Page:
Charts Are for Sissies (Grumpy Old Man’s Guide to Charts)

Making a chart is so simple that even a chimpanzee can be trained to do it – press F11 and get the banana (that would explain the poor quality of many business charts and presentations – and the raising banana consumption).

To prove that they are better than chimpanzees at making charts, humans invented the eye-candy and its epitome, the glossy 3D pie. Some well-known data visualization experts believe they are poor and useless, nothing more than lipstick (on a pig?).

A don’t agree. A think they are rich and very informative: there is no better chart to tell us that the author hasn’t the slightest idea of what to do with the data. (I am sure there is a strong inverse correlation between 3D pie charts and scatter plots. The more you love one, the more you hate the other.)

This is not just another rant about 3D pie charts. It’s about charts in general, even the good ones. If your only data analysis / communication strategy is to pollute the air with yet another chart then you are fully immersed in the sissy world, and lipstick is all over the place. Charts can help reduce information overload, but chart overload is not better.

A chart is just one of several tools you can use to make sense of your data. You need text, and plain figures, and statistical measures, and tables and yes, some charts. The best results come from the right blend of all those tools.

How do you know if you are a sissy (chart-wise)? Here is a simple clue: if you know how to use and interpret a box-and-whisker plot then you’re on the right track (extra points if you can do it in Excel). If not, do yourself a favor and find a good entry-level statistics manual.

5 thoughts on “Charts Are for Sissies (Grumpy Old Man’s Guide to Charts)”

  1. All well enough for you Jorge but, when your Managing Director asks you to build a 3-d pie for his next shareholder presentation, telling him that he “hasn’t the slightest idea of what to do with the data” may be a career limiting move.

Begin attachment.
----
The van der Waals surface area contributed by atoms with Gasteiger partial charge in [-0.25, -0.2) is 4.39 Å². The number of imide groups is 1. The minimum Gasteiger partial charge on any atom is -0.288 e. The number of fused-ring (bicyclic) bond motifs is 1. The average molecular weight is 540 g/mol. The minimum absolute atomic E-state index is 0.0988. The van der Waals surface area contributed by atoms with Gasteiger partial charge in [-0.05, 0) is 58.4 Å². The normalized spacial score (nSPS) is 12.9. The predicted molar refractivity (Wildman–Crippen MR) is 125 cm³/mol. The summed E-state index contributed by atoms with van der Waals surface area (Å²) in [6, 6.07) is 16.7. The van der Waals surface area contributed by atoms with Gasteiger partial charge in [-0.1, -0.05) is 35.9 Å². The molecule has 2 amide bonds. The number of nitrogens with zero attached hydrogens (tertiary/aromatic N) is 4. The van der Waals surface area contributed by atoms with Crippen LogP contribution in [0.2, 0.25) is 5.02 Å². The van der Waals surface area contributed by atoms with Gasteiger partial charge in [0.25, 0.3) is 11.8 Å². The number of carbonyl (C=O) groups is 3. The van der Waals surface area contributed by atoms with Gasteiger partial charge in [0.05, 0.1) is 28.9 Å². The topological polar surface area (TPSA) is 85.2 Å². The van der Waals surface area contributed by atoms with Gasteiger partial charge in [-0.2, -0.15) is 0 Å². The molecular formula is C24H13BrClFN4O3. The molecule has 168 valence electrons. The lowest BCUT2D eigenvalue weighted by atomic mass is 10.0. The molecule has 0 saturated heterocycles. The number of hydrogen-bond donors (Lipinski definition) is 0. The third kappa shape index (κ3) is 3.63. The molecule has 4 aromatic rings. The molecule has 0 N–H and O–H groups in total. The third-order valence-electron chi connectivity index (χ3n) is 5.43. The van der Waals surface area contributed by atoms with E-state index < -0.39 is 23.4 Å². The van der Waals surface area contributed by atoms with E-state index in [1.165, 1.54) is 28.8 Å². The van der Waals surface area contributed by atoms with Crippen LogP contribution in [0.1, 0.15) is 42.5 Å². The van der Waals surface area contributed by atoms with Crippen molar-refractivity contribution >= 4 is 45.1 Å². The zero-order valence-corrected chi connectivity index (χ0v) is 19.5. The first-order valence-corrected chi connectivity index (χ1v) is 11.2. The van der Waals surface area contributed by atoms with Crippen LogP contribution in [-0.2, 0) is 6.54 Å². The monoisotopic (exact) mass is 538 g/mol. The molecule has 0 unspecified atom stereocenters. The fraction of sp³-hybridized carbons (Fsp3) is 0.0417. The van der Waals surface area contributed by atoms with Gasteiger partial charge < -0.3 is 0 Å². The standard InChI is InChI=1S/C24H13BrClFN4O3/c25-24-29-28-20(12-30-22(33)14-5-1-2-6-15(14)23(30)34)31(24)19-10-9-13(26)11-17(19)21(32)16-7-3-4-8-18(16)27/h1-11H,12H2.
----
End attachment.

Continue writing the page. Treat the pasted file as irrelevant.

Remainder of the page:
My advice would be – if you have to build a pie chart, make sure its a good pie chart.

  2. Ed: Well, we all have to deal with them, don’t we?
    (Note to self: write a post on “guerrilla charting”)

  3. Jorge,
    I totally agree with your view on this topic. People in their vast majority do not questions themselves enough before creating a graph. In some circumstances a simple set of figures works best.

    I ran a similar grunt recently following an interview I had with a French newspaper – where the graph I built for a given example was discarded as it was not “traditional ones” (ie: line, histograms or pie chart…). People generally never stop and ask themselves “Do I really need a graph? If Yes, which one ?”.

    In my opinion, the trouble we are facing is that people are trapped in a particular mindset regarding graphing data. This mindset is the consequence of the following elements:
    – Constant exposure to a limited library of graphics: low quality of defaults-charting options in whatever system they are using + mass production of those “standard graphs” in day-to-day media exposure (Press, TV, Internet, as well as enterprise-based presentations and reports)
    – Simplicity of creating a graph that shortcuts the necessary data-preparation work (data quality, data order, choice of graph based on pre-defined communication objectives or analysis results)
    – Near zero level of awareness of the importance of “When and Why” use graphs (and how to build efficient ones) during educational / academic years before graduation.

    What I found particularly sad is that people are generally not aware of the precious time lost in trying to figure out a bad graph. Imagine at a Company Board level, 12 CxOs individuals loosing 5mn each trying to figure out what is the reality behind glossy charts… That’s a whole hour lost and when you compute in their hourly rate… well the maths will not likely prove that this glossy chart yields on strong return on investment…

    That time could be better spent in actually making decisions and implementing them. As you stated, endemic chart overload is no good contribution to progress.. And to counter this will require long-term evangelization efforts…

  4. I’ll go you one better – if you know how to use a density plot because box-and-whisker plots break down with multi-modal distributions, then you’re on the right track. 😉

    But boxplots in Excel are a thankless task – unless Microsoft has finally built them in.

  5. Haha! I get a point! I just finished plotting 22 points of data on 2 box and whisker plots in Excel. I totally agree with Ed on how tiring making a box plot can be. I spent almost all of my time working on my science project today trying to find a good tutorial, then figuring out and reproducing my own plot using said tutorial. I got halfway through making plots from about five different tutorials before i would get to step twenty-bajillion, where it would not work. FINALLY found one. But I’m glad I took the time to make it because a box and whisker plot is what I really needed to represent my data.

    ps: Rachel 1 : Monkeys 0

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